~ Citrix research also reveals that one in three large British businesses saw more than 100 devices affected by ransomware in a recent attack ~
LONDON, United Kingdom. Today, new research has revealed that over a third of British businesses (36 per cent) are not ‘very confident’ that efforts to completely eradicate a recent ransomware attack from work systems have been successful.
The research – commissioned by Citrix and carried out by One Poll – quizzed 500 IT decision makers in companies with 250 or more employees across the UK to uncover the extent to which large British organisations are prepared for the threat of ransomware. The research also considered the proportion of businesses which have been targeted with a successful ransomware attack and the current impact of these attacks on corporate devices.
Prior planning (and policy) prevent poor performance
This latest poll has found almost half (45 per cent) of large British businesses have fallen victim to a successful ransomware attack. Despite this, more than 1 in 10 (11 per cent) of large organisations still do not have a formal ransomware policy in place. Although British businesses are increasingly threatened by this strain of malware, almost two fifths (38 per cent) of these unprepared businesses are not planning to implement a ransomware-focused policy in the next 12 months. Conversely, half of this group (50 per cent) confirmed that firm plans are in place to put such a policy into practice in the next year.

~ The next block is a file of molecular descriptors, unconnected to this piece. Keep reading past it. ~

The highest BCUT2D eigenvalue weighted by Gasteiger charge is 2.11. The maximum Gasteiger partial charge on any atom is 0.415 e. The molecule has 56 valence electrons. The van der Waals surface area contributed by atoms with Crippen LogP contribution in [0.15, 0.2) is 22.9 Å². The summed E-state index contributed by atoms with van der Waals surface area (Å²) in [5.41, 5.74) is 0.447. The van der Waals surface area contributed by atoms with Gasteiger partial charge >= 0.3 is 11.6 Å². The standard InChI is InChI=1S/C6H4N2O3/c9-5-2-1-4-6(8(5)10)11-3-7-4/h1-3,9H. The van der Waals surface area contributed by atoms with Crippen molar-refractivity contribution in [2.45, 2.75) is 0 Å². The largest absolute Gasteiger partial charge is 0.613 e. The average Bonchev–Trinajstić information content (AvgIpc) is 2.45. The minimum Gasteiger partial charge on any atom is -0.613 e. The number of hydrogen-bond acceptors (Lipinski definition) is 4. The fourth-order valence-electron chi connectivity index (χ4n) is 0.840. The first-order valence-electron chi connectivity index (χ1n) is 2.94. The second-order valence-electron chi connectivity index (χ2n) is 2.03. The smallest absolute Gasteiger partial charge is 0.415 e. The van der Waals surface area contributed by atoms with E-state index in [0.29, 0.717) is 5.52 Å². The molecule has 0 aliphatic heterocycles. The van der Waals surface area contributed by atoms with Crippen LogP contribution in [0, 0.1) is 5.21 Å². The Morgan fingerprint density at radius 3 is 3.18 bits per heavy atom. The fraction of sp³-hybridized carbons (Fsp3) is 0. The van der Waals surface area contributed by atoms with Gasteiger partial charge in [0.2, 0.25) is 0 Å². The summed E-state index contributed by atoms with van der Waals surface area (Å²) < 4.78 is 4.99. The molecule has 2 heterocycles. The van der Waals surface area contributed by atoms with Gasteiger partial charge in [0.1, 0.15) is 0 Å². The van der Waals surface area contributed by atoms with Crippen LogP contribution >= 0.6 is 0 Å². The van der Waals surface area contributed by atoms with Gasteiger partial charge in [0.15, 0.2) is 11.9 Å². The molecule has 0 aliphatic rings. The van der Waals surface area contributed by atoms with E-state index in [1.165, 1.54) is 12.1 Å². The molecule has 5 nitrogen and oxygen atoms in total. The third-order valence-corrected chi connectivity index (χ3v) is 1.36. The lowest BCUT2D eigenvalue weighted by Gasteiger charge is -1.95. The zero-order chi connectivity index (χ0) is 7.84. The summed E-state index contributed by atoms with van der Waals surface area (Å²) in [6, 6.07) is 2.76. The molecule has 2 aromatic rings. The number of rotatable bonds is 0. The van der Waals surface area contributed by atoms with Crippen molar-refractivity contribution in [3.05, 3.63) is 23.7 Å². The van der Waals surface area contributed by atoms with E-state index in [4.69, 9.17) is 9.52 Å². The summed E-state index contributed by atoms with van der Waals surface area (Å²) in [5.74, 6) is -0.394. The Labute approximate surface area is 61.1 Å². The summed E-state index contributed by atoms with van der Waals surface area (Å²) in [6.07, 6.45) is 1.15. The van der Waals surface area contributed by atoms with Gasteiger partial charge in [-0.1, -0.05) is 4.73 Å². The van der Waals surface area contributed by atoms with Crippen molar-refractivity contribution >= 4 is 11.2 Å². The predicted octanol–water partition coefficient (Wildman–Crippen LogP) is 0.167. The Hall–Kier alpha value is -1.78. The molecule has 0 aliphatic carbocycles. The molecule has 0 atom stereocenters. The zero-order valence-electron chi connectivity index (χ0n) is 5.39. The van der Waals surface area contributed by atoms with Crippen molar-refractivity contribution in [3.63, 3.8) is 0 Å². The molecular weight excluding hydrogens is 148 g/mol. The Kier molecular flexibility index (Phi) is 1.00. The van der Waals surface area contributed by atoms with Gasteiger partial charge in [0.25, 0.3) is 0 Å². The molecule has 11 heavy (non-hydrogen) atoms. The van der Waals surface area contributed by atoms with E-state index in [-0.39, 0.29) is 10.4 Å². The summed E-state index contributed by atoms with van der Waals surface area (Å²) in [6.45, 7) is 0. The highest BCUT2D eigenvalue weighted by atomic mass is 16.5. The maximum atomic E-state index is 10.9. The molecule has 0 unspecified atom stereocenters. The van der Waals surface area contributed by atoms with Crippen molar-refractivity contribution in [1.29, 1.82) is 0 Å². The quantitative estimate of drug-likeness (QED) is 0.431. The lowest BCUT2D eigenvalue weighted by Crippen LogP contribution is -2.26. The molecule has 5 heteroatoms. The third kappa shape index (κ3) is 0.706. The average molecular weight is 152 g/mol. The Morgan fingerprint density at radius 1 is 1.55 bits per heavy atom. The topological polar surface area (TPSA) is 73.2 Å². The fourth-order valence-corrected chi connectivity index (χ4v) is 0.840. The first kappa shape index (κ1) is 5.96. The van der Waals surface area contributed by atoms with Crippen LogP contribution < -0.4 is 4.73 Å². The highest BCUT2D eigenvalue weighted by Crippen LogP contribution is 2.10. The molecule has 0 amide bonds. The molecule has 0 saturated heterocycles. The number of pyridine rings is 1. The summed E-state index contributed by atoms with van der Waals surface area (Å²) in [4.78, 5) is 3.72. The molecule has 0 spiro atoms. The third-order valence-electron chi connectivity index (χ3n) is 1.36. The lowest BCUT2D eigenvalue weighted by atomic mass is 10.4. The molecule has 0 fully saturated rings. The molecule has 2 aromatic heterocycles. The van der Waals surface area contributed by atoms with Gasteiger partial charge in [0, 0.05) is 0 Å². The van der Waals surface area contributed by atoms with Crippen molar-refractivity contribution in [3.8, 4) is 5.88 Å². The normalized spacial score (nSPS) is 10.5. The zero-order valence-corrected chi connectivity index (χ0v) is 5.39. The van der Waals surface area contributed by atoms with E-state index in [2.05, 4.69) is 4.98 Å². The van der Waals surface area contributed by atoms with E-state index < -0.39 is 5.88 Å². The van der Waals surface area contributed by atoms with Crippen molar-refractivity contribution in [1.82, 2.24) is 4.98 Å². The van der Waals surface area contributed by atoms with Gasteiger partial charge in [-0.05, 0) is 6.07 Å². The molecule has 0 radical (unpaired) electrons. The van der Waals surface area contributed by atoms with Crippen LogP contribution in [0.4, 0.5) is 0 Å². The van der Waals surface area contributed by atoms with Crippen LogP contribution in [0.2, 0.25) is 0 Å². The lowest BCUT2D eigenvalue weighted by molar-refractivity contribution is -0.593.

Chris Mayers, chief security architect, Citrix, said:
“Cyber criminals are continuing to exploit British businesses by launching ransomware attacks to remove access to mission-critical data or to make significant sums of money by demanding large ransoms for the safe return of such data. Despite this, many organisations have yet to take action and implement policies which will ensure the IT network is well prepared for a possible attack.
“By committing to robust cybersecurity techniques and ensuring specific policies are in place in case of an attack, companies can lessen the chances of falling prey to ransomware and creating any vulnerabilities for cyber-attackers to find.”
Ransomware infection rate across devices
The poll also dug into the extent to which ransomware attacks have affected corporate devices and systems, revealing that IT often faces significant numbers of infected devices. On average, businesses reported that 47 devices had been infected by their most recent ransomware attack but one third (33 per cent) of businesses with over 1000 employees reported that more than 101 devices were affected. Among those organisations which had fallen victim to a ransomware attack, less than a third (31 per cent) saw 25 or fewer devices affected.
Chris Mayers added:
“Falling prey to a ransomware campaign can have a devastating effect on a business, from the loss of highly sensitive corporate data to reduced revenues and a sharp decline in public trust. It’s worrying to see many businesses are concerned that ransomware may be lingering on the corporate network after mitigation efforts have taken place, particularly when it can spread across many different devices.
“Setting robust cyber standards is a crucial first step to addressing this. By using technology, which focuses on the secure delivery of data and apps to all devices and desktops – including the capability to wipe them remotely – organisations are safeguarded from losing devices and critical data to cyber-attackers.”